According to the cornerstones of cannabis legalization, the possession of 20 grams of cannabis with a maximum THC content of 15 percent should be free of punishment in the future, and self-cultivation should be allowed. Nevertheless, there should be an advertising ban and the introduction of a “cannabis tax”.

In Germany, the purchase and possession of 20 grams of cannabis from the age of 18 should in principle be exempt from punishment. This emerges from the key points of Health Minister Karl Lauterbach (SPD) for the planned legalization of cannabis, which are available to the editorial network Germany (RND). They are currently being coordinated between the ministries of the federal government.

After that, the self-cultivation of up to two cannabis plants should also be allowed. The amount of the intoxicating substance THC in legalized cannabis should not exceed 15 percent. In order to prevent “cannabis-related brain damage”, however, only products with a maximum THC content of 10 percent may be sold to young people between 18 and 21 years of age. The possession limit of 20 grams of cannabis should apply regardless of the origin of the cannabis product and the THC content.

If young people under the age of 18 are caught with cannabis, impunity also applies. However, according to the key points, the youth welfare offices can oblige young people to take part in prevention courses in these cases. In addition, the cannabis carried is then confiscated. The locations of cannabis shops are to be regulated: there should be minimum distances from schools, children’s and youth facilities. Without an appropriate license, dealing in cannabis remains a criminal offense. The sale of synthetically produced cannabinoids also remains prohibited.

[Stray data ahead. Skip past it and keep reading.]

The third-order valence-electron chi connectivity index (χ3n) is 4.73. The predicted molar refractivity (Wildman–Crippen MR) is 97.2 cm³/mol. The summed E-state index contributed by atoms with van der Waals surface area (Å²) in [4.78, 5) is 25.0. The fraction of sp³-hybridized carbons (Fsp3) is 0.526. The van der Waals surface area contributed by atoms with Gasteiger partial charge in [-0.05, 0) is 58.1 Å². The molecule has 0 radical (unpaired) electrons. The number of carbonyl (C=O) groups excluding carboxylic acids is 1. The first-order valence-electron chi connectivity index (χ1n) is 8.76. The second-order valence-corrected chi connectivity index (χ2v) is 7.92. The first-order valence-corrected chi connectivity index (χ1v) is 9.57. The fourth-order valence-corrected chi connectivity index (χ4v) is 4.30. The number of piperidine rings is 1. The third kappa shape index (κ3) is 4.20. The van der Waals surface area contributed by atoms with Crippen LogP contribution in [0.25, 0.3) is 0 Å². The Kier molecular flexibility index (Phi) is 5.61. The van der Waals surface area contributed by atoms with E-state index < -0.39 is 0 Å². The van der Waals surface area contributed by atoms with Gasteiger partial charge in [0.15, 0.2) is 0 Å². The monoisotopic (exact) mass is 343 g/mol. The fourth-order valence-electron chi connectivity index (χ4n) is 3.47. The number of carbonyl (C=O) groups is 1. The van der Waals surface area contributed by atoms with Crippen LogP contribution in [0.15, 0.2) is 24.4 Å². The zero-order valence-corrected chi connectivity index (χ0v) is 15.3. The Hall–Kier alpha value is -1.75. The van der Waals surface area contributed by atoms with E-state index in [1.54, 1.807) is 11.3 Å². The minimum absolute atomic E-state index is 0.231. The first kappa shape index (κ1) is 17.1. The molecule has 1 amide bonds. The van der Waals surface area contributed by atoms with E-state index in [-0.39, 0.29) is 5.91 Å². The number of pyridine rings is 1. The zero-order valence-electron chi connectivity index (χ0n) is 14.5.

Despite the legalization, it should remain prohibited to advertise cannabis products. There is a general ban on advertising, it says in the key points “Pleasure cannabis is sold in outer packaging (neutral packaging) without an advertising design”, it is further specified. “Advertising purchase suggestions” through sales outlets or on the Internet are prohibited.

According to the key points, consideration is being given to not only allowing sales in licensed shops, but also in pharmacies. In this way, the black market could be fought better because of the broader range, especially in rural areas, according to the key points. “On the other hand, the suppression of the black market would probably be greater if recreational cannabis could also be purchased online, which is convenient and increasingly important,” it continues. It is also being examined to allow “specialist shops with consumption options”.

In terms of taxation, sales of cannabis products are automatically subject to sales tax. There should also be a “cannabis tax”. “A tax assessment based on the THC content seems appropriate,” it is suggested. This achieves a “pronounced steering effect”. Regarding the amount of the tax, it only says that the highest possible tariff, including sales tax, must lead to a final consumer price “which comes close to the black market price”.

The key issues paper also points out that the demand for cannabis from cultivation in Germany must be covered because importing is out of the question for reasons of EU and international law. “According to a preliminary assessment, international trade in cannabis for recreational purposes is not possible on the basis of or in accordance with international framework conditions,” according to the key points of the analysis. And further: “According to this preliminary assessment, national demand would have to be covered by German production.”